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5 Day Pound-to-Euro Rate Forecast: Slight Downside Bias, 1.1305 Eyed

GBP EUR exchange services

Image © Savo Ilic, Adobe Stock

The GBP/EUR exchange rate is quoted at 1.1413 on the inter-bank market at the start of the new week, with Pound Sterling looking to hold onto the gains made ahead of the weekend courtesy of the better-than-forecast manufacturing numbers out of the UK; data which suggests the economy might just be recovering nicely following the dour start to 2017.

The improved sentiment is reflected in the charts which confirm Sterling is in fact starting the new month against the Euro from a position of strength; GBP/EUR was as low as 1.1309 at one point in May, and while price action has been anything but smooth the exchange rate has formed a series of 'higher-lows' which is indicative of a short-term uptrend.

GBP to EUR chart 

From a long-term perspective the pair is rangebound with 1.11 forming a base and 1.15 a ceiling; looking at the price action within the range more closely, we see that the pair is, in fact, mirroring its broader sideways trend on a smaller time-scale between 1.13 and 1.15 (see chart below).

Therefore, calling direction in the coming week is tricky owing to the choppy nature of the exchange rate at the current juncture.

4 hr GBPEUR chart

Based on the above, I would suggest there is a marginal bias to more downside evolving.

The smaller period of sideways movement within the range was preceded by a wave down from the range highs on April 17 and the most natural fit now would be for a similar wave to break lower, providing a sort of 'symmetry' which is often the case on financial price charts.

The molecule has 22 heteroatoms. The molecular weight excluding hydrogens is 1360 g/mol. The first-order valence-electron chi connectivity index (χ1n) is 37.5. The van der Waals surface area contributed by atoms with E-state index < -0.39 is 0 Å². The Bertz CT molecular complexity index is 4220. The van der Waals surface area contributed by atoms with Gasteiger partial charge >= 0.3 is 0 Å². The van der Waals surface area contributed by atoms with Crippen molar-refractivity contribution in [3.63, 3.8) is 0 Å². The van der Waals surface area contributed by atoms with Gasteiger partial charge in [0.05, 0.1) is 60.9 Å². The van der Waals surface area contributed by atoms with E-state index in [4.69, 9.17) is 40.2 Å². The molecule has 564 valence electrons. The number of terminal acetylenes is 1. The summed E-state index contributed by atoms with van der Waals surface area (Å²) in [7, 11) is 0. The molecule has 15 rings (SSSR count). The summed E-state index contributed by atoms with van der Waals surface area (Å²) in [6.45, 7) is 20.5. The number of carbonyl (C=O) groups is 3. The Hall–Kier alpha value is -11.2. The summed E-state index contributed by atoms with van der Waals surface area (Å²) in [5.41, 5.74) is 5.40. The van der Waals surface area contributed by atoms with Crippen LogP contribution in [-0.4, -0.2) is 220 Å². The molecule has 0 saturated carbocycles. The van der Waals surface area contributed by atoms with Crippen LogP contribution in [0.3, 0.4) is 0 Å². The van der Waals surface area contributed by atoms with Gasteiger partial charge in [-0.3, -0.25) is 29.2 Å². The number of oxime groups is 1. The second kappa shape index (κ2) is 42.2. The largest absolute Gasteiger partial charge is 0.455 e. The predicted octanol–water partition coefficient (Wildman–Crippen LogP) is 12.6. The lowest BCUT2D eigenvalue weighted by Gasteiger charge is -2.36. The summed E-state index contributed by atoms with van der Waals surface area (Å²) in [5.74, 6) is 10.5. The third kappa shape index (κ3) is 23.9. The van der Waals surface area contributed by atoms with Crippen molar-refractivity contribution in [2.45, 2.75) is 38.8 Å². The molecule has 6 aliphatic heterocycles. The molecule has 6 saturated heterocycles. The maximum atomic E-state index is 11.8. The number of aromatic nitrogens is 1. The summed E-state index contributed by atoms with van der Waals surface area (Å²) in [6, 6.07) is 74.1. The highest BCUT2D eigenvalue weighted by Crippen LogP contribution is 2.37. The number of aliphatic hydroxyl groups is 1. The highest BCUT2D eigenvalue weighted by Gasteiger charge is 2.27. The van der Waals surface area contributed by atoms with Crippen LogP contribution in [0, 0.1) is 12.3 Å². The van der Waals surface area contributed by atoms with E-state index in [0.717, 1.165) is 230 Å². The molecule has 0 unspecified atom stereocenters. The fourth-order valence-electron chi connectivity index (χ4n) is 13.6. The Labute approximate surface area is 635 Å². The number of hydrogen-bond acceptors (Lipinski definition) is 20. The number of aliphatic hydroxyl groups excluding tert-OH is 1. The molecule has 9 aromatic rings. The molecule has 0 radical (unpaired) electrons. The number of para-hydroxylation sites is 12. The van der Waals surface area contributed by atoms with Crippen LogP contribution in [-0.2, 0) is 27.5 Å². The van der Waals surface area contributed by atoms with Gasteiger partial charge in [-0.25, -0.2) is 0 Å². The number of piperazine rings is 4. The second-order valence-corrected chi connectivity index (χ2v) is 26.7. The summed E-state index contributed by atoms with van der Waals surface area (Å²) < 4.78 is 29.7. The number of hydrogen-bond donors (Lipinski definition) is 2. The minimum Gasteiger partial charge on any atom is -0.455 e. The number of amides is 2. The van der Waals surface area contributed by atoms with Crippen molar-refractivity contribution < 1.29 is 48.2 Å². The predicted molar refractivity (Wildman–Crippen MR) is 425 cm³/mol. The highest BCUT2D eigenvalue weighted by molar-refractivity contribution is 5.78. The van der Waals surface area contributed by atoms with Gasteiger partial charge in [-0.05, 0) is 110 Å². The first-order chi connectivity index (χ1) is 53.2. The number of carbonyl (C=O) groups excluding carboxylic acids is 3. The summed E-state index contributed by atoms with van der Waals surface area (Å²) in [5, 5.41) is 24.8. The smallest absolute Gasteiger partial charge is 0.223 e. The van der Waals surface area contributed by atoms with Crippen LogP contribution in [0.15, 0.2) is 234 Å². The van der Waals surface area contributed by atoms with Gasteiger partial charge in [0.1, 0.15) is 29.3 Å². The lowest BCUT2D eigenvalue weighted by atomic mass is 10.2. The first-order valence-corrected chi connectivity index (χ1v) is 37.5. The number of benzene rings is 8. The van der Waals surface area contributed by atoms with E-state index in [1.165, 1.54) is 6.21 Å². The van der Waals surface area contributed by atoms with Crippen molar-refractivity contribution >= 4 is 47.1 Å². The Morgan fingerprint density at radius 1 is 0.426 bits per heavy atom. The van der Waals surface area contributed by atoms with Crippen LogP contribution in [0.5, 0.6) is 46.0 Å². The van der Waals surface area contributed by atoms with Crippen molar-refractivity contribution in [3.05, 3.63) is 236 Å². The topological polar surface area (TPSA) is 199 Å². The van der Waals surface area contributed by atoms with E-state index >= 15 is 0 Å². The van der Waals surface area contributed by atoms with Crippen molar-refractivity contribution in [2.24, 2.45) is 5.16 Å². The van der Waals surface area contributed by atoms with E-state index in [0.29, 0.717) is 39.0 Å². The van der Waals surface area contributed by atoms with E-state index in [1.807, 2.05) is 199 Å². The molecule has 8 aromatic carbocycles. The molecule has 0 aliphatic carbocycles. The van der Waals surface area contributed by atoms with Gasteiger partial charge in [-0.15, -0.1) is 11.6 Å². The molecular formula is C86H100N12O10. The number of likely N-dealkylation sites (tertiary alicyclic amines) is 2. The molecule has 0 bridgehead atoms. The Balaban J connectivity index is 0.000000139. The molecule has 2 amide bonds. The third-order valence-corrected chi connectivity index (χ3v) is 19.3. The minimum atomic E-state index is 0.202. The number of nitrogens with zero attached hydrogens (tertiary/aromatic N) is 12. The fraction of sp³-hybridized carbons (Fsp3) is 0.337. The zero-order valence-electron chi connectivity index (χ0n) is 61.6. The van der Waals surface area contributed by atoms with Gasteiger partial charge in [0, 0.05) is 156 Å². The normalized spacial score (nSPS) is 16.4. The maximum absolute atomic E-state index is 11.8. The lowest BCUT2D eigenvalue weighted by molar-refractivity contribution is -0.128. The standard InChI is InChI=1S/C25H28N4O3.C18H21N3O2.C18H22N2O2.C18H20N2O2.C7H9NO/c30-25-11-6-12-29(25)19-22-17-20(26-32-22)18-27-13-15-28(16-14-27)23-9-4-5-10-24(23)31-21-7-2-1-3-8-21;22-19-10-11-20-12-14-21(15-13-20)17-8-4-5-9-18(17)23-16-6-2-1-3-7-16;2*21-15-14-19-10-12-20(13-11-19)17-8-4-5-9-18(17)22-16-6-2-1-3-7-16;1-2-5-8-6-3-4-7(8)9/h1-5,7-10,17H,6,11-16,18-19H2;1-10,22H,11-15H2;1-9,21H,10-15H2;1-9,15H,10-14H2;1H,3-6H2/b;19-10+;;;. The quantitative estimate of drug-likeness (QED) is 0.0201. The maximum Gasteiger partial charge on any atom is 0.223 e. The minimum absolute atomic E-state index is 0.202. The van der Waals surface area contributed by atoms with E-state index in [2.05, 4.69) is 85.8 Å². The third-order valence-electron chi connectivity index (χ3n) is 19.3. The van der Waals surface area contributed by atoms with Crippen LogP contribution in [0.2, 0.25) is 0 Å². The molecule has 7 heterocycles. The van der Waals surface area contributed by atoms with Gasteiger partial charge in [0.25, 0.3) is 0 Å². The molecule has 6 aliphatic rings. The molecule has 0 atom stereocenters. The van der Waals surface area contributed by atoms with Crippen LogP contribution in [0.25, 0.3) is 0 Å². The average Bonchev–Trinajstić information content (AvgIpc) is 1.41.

Of course the strong 'up day' on Friday might just complicate this view.

Nevertheless, when pressed I would suggest it looks more natural for the exchange rate to move down in its next directional impulse, we would set a target at 1.1305 where the 200-day moving average (MA) is situated.

GBP to EUR

Large moving averages tend to present tough obstacles to trending prices and prices often stall or even completely reverse at them. People often use them as levels to make important trading decisions which can lead to peaks and troughs in supply and demand. Short term traders also often try to take advantage of the high volatility adding to the chaos. Thus we see a chance of the down move ending at or near the 200-day.

The MACD momentum indicator in the lower panel is also signaling the potential for more downside as it looks more likely to fall than rising from its current position, and this provides some confirmation for our bearish forecast.

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Week Ahead: GBP

Monday, June 4: Construction PMI for May. The data released at 09:30 shows the construction sector continues to recover from its first-quarter slump in May.

May's construction PMI came in at 52.5, unchanged from the month of April, when economists had been looking for it to decline back to the 52 level.

This came as activity in the commercial construction segment reached a three-month high while the residential and civil engineering segments saw a moderation in activity.

However, and on the downside, new order books contracted for the fourth time in five months suggesting recent gains in the activity index may not be sustained for much longer.